My view of the Trump administration’s action is not much different from my reaction to the previous strike on Syria.  I don’t have any strong objection to a one-time punitive strike in reaction to an atrocity, as long as it is a discrete action not undertaken with a view to any wider war.  Importantly, it should not serve to promote any illusion that we can use military force to bring about a solution to the Syrian tragedy.  Sometimes, there is realistically nothing we can do to right wrongs in different corners of the world.  I think we need to be smart enough to face that reality with regard to Syria.

At the same time, I can’t help noting the hypocrisy inherent in the US and its allies claiming to be the world’s enforcers of humanitarian values.  Any such claim, to be credible, would require at the very least a cessation of this country’s aid to Saudi Arabia’s brutal conduct of its intervention in the Yemeni civil war.  Also, the Trump administration’s loosening of safeguards against civilian casualties in its drone strikes and other military operations around the world has very probably already resulted in more deaths than Assad’s most recent atrocity.  So, let’s recognize this strike on Syria as an assertion of American power more than as an expression of a humanitarian mission.


  1. Jeffrey Herrmann April 15, 2018 at 1:29 pm

    The strike on Syria evoked some interesting reactions from Hair Twittler’s looniest right wing supporters, of which Alex Jones’ was illustrative:
    He appeared on TV “ … breaking down in tears and railing against Trump and Secretary of Defense James Mattis. ‘Fuck Trump, and fuck these fucking people,’ Jones said.” [feel free to redact the vulgar language]
    In addition to costing the Presidunce some support among the whacko birds, you have to think some of the generals are one step closer to resigning after listen to Hair Twittler go off on a rant about the search warrant executed on his consiglieri while appearing on TV ostensibly to announce the reasons for the military action.

  2. Albert Kim April 15, 2018 at 7:01 pm

    Sorry, I sympathize with what you’re trying to do here as a committed anti-imperialist, but this is lacking perspective. The US has been bombing Syria regularly for 4 years now. We have 2000 troops on the ground and have conducted 15,000 airstrikes in Syria, you have to be not following what’s going in Syria to make too much of a big deal out of this. There hasn’t been any attention on calling out for alleviating casualties and destruction of infrastructure when the US bombed Raqqa, killing 1000 civilians. And now the media is buzzing with viral videos for strikes that targeted chemical facilities.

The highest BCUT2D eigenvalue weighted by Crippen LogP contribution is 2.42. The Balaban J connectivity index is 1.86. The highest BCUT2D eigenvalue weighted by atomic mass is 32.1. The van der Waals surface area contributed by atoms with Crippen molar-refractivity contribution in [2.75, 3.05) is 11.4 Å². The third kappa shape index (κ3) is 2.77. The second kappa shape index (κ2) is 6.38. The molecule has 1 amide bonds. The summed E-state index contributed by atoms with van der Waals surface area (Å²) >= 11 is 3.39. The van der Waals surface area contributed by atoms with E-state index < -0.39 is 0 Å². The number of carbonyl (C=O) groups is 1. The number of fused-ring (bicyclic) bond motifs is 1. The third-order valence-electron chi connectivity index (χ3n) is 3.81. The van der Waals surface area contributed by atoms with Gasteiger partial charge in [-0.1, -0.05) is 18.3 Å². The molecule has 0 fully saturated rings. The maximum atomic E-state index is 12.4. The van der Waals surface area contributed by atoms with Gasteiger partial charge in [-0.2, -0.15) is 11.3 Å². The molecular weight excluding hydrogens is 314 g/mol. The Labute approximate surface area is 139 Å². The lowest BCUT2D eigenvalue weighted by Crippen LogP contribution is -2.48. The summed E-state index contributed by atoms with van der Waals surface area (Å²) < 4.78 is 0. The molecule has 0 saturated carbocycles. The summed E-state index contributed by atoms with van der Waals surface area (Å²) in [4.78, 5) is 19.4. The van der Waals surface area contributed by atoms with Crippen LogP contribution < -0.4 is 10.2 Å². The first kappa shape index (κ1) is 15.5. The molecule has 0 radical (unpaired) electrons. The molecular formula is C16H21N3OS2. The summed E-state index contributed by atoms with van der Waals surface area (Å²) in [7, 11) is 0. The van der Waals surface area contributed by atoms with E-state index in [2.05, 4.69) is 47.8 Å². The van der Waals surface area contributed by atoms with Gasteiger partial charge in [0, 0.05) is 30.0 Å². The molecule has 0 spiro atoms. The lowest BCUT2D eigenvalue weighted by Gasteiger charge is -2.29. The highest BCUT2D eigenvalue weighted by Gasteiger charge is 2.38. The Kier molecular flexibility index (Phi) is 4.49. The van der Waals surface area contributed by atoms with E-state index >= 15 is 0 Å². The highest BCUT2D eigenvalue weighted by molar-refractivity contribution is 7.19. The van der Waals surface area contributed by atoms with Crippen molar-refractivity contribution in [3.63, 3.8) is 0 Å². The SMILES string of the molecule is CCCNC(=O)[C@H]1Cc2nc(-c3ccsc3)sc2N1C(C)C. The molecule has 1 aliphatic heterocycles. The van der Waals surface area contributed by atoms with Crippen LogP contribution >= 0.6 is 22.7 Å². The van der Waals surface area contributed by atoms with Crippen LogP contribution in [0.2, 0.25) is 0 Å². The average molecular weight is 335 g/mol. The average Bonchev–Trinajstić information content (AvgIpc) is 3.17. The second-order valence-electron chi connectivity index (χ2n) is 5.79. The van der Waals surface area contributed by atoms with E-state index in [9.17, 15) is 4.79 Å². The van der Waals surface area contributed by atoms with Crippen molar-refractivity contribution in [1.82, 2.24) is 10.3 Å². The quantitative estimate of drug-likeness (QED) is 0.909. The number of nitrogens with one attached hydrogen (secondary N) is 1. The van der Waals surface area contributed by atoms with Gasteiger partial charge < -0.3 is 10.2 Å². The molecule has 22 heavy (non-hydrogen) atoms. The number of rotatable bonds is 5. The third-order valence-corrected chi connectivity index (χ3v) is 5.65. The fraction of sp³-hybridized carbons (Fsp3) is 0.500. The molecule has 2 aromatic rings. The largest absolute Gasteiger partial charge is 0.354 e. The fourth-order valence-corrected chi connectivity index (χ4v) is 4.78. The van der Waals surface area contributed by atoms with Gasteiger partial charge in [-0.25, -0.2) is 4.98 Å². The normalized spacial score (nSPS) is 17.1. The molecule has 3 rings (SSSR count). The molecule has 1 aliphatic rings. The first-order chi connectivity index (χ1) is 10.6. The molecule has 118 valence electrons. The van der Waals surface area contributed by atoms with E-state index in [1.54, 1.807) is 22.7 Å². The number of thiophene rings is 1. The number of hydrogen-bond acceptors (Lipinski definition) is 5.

• tonygreco April 17, 2018 at 2:07 am

      Points well taken. US responsibility for Raqqa, in particular, is noteworthy, both because it reinforces my point about the hypocrisy of US pretenses to humanitarian intervention and because it has gotten so little attention from our media.

  3. Michael Teitelman April 15, 2018 at 7:20 pm

    There is a twist in the “dance” Asad and Trump performed this week that has gone unnoticed in the vast output of the commentariat (aka “the media”).

    The conventional take is that Asad pressed his attach on still functioning opposition militias by gassing them and that Trump had drawn his red line. The US attack made Asad “pay a price” that may delay Syrian use of chemical weapons in the future. The US will increase the price if and when Asad attacks with chemical weapons again.

    To appreciate how Asad played this gambit with a strong hand and exerted control over Trump in one key respect, think about what happened the day before Asad launched chemical weapons.

    There was BIG news. Very BIG news. Trump announced that he wanted the US to withdraw from Syria. This was big news in its own right but it was also big news because the military leadership talked him down from the precipitous action he had in mind.

    So the next day Asad attacks with chemical weapons. Trump has no choice but to respond militarily. That is fine and dandy with Asad because he wants the US to stay in Syria for now. From the Syrian point of view, US has been making a critical strategic contribution to the survival of the regime. The US has “taken out ISIS’ who are deadly Sunni opponent of Asad’s Alawite (Shiite) regime.

    Asad has the power to “imprison” Trump in the violence in Syria. He can pull out of Syria as he announced or he can be ready to react to Asad’s next red line outrage. He can’t do both.

    Asad won that strategic round. And nobody noticed. The commentariat was beguiled by poison gas, red lines, Trump’s machismo, and violent technological reprisal. The US will leave Syria when Asad it’s time.

    • tonygreco April 17, 2018 at 2:12 am

      An interesting, plausible speculation, but I’m skeptical. I haven’t seen anyone else advance the view that Assad actually wants the US to stay in Syria.

    • Donald Campbell April 25, 2018 at 9:36 am

      An interesting speculation, but if true certainly a risky gambit!

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